The original application of both cold and hot therapy involved water that had been heated, cooled or formed into ice. Additional substances, such as essential oils, herbs or other local plant-based products, were then added to the water to aid in the healing.
Today, hot therapy or cold therapy may be applied with such methods as hydrotherapy, stones, shells and other tools, topical products, heating pads, cold packs, paraffin and more.
The main reason for using any hot (thermotherapy) or cold (cryotherapy) method is to take the body momentarily out of homeostasis. This process allows the body to respond by stimulating the system to heal itself. Both heat and cold effect physiological and circulatory benefits by causing vasodilation or vasoconstriction, which causes a decrease or increase in circulation and tissue metabolism.
Here are six physiological effects of thermotherapy and cryotherapy.
1. Hot Therapy Is a Sedative/Relaxer
Heat is a natural sedative, and moderate heat will induce relaxation of muscle tissue. This is especially beneficial for clients experiencing tense, sore muscles prior to receiving your massage techniques. Having heated stones, an analgesic or hot towels available is a great way to warm the tissue prior to working these areas.
Full-body hot stone massage, for example, is a relaxation technique, so I advise clients that the effects of this treatment will last longer than the hour they spend on the table, due to the body’s physiologic response to the treatment. The body will take longer to come back to its normal homeostasis after a longer treatment of either cold or hot therapy.
2. Hot Therapy Is an Analgesic
Heat is an analgesic, or pain reliever, just as cold is, and can be a counter-irritant to nerves in a painful area. For joint pain and stiffness, heat can be a beneficial way to loosen up a joint and help increase a client’s range of motion.
Friction strokes are a great way to create heat in a tight area.
3. Hot Therapy Can Be a Stimulant
Short applications of both hot or cold can be perceived by the body as a threat; therefore, the body reacts to this stimulation physiologically. This response affects circulation in the body by stimulating blood circulation in the area of application.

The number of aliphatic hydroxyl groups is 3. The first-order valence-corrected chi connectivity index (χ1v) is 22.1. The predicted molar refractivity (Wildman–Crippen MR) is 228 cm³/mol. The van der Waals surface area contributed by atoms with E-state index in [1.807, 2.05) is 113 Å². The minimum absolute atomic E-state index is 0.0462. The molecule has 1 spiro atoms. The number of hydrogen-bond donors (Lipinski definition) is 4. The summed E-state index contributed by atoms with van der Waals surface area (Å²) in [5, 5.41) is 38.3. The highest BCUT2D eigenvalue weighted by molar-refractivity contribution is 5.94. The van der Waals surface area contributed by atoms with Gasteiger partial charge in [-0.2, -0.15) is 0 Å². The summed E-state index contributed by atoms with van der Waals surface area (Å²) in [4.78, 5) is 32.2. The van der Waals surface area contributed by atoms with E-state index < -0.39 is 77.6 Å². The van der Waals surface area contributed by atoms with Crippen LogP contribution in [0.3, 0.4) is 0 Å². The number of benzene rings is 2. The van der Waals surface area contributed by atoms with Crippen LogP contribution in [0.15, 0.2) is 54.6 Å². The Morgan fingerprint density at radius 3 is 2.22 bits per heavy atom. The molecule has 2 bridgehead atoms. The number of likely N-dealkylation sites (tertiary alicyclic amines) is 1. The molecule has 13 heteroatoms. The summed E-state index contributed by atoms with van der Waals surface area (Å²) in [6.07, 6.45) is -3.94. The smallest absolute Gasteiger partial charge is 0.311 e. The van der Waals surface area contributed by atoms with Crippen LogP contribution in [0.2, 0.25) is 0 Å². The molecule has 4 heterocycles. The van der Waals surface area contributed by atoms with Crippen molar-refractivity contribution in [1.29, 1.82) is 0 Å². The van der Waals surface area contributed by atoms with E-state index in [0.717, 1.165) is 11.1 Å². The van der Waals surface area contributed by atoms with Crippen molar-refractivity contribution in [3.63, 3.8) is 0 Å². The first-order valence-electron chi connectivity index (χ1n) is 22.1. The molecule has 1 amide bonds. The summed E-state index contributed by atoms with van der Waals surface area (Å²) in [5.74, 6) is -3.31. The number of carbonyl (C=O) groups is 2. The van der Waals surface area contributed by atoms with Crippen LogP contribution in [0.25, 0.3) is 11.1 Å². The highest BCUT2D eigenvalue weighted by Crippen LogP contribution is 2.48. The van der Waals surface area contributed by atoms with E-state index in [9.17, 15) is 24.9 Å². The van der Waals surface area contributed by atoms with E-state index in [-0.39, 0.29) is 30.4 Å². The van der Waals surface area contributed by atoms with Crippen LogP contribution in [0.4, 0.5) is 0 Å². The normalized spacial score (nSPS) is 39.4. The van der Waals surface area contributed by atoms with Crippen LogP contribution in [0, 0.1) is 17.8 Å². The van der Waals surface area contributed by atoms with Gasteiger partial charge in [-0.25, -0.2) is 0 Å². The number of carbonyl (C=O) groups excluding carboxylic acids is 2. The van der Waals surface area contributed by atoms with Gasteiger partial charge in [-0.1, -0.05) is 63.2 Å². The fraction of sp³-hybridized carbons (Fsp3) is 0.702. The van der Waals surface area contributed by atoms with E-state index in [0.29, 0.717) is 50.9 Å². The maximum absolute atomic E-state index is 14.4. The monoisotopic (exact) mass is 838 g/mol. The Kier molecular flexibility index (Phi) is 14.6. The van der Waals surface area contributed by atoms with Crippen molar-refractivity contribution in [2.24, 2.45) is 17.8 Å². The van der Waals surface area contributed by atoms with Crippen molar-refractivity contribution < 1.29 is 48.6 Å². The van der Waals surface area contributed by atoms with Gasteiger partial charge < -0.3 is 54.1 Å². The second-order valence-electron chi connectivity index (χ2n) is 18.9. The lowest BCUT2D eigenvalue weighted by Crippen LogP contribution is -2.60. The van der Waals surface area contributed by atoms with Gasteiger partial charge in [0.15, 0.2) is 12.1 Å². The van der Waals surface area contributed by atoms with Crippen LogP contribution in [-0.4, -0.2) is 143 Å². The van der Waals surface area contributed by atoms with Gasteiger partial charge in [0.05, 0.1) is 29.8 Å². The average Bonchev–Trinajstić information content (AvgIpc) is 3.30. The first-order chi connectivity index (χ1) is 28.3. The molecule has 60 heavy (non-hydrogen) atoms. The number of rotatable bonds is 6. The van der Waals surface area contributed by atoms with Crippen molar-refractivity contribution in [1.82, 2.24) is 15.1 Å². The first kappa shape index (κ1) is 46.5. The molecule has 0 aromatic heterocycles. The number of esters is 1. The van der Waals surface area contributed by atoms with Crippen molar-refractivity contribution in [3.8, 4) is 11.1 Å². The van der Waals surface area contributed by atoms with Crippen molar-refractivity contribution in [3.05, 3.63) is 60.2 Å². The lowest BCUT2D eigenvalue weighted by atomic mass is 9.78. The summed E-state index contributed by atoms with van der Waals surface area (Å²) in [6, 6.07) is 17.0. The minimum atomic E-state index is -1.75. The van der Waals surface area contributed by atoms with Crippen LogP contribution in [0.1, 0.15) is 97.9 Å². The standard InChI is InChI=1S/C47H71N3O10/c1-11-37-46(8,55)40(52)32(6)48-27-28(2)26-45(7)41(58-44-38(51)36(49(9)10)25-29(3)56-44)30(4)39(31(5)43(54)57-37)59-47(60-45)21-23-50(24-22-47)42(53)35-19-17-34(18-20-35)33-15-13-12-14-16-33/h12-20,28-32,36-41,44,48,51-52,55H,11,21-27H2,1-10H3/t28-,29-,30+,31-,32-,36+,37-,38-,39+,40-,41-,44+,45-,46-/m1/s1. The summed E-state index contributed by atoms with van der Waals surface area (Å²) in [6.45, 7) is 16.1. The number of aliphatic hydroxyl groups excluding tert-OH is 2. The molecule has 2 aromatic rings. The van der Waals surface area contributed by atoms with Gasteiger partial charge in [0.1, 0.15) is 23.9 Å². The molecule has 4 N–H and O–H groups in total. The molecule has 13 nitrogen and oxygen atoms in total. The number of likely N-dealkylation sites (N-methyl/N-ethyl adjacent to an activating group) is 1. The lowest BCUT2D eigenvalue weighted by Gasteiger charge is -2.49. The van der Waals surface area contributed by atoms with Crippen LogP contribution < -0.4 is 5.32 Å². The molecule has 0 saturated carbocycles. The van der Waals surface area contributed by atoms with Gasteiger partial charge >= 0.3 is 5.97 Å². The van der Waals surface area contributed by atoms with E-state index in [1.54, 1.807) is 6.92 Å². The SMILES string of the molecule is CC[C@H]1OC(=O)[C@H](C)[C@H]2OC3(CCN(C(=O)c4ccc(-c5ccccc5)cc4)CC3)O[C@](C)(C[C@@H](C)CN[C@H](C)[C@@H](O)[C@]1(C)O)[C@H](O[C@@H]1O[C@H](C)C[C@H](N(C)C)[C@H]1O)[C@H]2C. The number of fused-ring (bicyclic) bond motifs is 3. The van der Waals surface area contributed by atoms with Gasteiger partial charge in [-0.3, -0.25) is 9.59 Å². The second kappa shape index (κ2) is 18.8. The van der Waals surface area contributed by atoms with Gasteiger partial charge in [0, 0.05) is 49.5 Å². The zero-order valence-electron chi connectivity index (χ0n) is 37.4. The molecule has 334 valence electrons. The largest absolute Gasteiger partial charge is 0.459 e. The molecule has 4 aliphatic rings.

Hot therapy can be useful for clients with chronic pain or stiffness.
4. Cold Therapy Is an Anesthetic and Analgesic
Using an ice pack, slush pack or cold marble stone can be an easy way to numb an area (anesthetic) and provide pain relief (analgesic) for a client.
Cold is an effective pain reliever as, like heat, it can be a counterirritant to the stimulation of sensory nerves in the affected area. Using cold for facial massage can help with migraine or headache relief.
Additionally, the use of cold after treatments of trigger points is an effective way to bring fresh blood into the area and an artificial “cold.”
5. Cold Therapy Is a Stimulant
Ice can be a stimulant when used in a short application. Cold can stimulate the body by taking an area away from homeostasis momentarily. This can be effective when used with inflammation, swelling or most any stage of injury. The key is a short application of one to 10 minutes.
This process can also work together with hot therapy when used in a contrast-type treatment of ice for one to three minutes followed by heat for three to five minutes. Alternating heat and cold brings the client back to homeostasis.
6. Cold Therapy Is an Antispasmodic
Ice can cause muscles that are in spasm to relax. This change in temperature acts as another counter-irritant to interrupt the signal of pain in the pain-spasm-pain cycle.
This method is especially useful if you work with athletes competing at an event.
About the Author
Paula J. Kaprocki, LMT, BCTMB, CPC, is part of a massage co-op in York, Pennsylvania. She teaches a variety of CE classes on using hot and cold stones to providers on the East Coast.